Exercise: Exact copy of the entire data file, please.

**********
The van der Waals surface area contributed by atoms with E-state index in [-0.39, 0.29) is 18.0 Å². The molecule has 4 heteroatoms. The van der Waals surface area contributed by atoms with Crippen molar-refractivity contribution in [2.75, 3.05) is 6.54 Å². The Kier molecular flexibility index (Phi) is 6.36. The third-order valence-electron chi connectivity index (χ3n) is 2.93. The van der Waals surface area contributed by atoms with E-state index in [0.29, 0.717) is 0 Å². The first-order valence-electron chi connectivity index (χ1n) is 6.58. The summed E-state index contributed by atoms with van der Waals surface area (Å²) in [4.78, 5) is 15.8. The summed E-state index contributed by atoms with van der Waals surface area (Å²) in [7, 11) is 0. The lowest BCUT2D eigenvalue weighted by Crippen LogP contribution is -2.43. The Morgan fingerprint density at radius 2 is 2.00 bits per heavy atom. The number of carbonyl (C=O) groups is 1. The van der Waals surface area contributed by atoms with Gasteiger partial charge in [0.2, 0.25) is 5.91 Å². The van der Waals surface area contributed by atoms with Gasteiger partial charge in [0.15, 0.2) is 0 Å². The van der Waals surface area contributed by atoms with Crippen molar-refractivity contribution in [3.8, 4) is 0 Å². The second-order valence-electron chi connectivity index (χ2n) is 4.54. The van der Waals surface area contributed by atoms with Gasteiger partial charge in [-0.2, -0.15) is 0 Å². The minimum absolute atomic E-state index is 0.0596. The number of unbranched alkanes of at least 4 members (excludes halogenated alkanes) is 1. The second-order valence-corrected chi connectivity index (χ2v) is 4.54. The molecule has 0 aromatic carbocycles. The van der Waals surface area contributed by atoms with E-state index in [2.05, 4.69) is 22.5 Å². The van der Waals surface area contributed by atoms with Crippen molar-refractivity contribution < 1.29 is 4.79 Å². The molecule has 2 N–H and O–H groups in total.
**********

The van der Waals surface area contributed by atoms with E-state index in [-0.39, 0.29) is 18.0 Å². The molecule has 4 heteroatoms. The van der Waals surface area contributed by atoms with Crippen molar-refractivity contribution in [2.75, 3.05) is 6.54 Å². The Kier molecular flexibility index (Phi) is 6.36. The third-order valence-electron chi connectivity index (χ3n) is 2.93. The van der Waals surface area contributed by atoms with E-state index in [0.29, 0.717) is 0 Å². The first-order valence-electron chi connectivity index (χ1n) is 6.58. The summed E-state index contributed by atoms with van der Waals surface area (Å²) in [4.78, 5) is 15.8. The summed E-state index contributed by atoms with van der Waals surface area (Å²) in [7, 11) is 0. The lowest BCUT2D eigenvalue weighted by Crippen LogP contribution is -2.43. The Morgan fingerprint density at radius 2 is 2.00 bits per heavy atom. The number of carbonyl (C=O) groups is 1. The van der Waals surface area contributed by atoms with Gasteiger partial charge in [0.2, 0.25) is 5.91 Å². The van der Waals surface area contributed by atoms with Gasteiger partial charge in [0.15, 0.2) is 0 Å². The van der Waals surface area contributed by atoms with Crippen molar-refractivity contribution in [3.8, 4) is 0 Å². The second-order valence-electron chi connectivity index (χ2n) is 4.54. The van der Waals surface area contributed by atoms with Gasteiger partial charge in [-0.2, -0.15) is 0 Å². The minimum absolute atomic E-state index is 0.0596. The number of unbranched alkanes of at least 4 members (excludes halogenated alkanes) is 1. The second-order valence-corrected chi connectivity index (χ2v) is 4.54. The molecule has 0 aromatic carbocycles. The van der Waals surface area contributed by atoms with E-state index in [2.05, 4.69) is 22.5 Å². The van der Waals surface area contributed by atoms with Crippen molar-refractivity contribution < 1.29 is 4.79 Å². The molecule has 2 N–H and O–H groups in total.